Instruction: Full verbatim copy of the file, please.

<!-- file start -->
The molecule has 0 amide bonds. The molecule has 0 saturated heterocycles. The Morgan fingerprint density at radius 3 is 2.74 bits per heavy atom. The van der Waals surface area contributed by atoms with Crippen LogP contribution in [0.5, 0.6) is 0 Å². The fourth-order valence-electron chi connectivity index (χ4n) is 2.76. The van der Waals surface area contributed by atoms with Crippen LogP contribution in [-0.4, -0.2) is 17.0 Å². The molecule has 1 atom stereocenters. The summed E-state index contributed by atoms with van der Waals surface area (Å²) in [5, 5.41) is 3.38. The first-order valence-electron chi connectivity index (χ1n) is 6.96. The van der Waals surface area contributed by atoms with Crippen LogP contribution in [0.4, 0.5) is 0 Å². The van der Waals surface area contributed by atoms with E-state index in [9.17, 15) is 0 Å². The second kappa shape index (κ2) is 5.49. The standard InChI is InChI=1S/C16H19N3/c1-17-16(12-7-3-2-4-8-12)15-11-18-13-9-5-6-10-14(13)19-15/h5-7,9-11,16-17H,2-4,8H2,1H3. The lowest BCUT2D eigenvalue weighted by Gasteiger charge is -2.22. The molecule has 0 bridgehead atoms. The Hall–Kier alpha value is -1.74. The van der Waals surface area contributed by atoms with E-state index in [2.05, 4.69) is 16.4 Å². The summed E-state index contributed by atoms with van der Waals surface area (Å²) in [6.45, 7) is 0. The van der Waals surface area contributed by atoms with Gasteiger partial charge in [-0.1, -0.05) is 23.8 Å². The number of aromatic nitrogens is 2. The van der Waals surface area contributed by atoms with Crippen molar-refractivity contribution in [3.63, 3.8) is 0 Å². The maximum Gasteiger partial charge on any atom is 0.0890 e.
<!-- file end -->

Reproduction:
The molecule has 0 amide bonds. The molecule has 0 saturated heterocycles. The Morgan fingerprint density at radius 3 is 2.74 bits per heavy atom. The van der Waals surface area contributed by atoms with Crippen LogP contribution in [0.5, 0.6) is 0 Å². The fourth-order valence-electron chi connectivity index (χ4n) is 2.76. The van der Waals surface area contributed by atoms with Crippen LogP contribution in [-0.4, -0.2) is 17.0 Å². The molecule has 1 atom stereocenters. The summed E-state index contributed by atoms with van der Waals surface area (Å²) in [5, 5.41) is 3.38. The first-order valence-electron chi connectivity index (χ1n) is 6.96. The van der Waals surface area contributed by atoms with Crippen LogP contribution in [0.4, 0.5) is 0 Å². The van der Waals surface area contributed by atoms with E-state index in [9.17, 15) is 0 Å². The second kappa shape index (κ2) is 5.49. The standard InChI is InChI=1S/C16H19N3/c1-17-16(12-7-3-2-4-8-12)15-11-18-13-9-5-6-10-14(13)19-15/h5-7,9-11,16-17H,2-4,8H2,1H3. The lowest BCUT2D eigenvalue weighted by Gasteiger charge is -2.22. The molecule has 0 bridgehead atoms. The Hall–Kier alpha value is -1.74. The van der Waals surface area contributed by atoms with E-state index in [2.05, 4.69) is 16.4 Å². The summed E-state index contributed by atoms with van der Waals surface area (Å²) in [6.45, 7) is 0. The van der Waals surface area contributed by atoms with Gasteiger partial charge in [-0.1, -0.05) is 23.8 Å². The number of aromatic nitrogens is 2. The van der Waals surface area contributed by atoms with Crippen molar-refractivity contribution in [3.63, 3.8) is 0 Å². The maximum Gasteiger partial charge on any atom is 0.0890 e.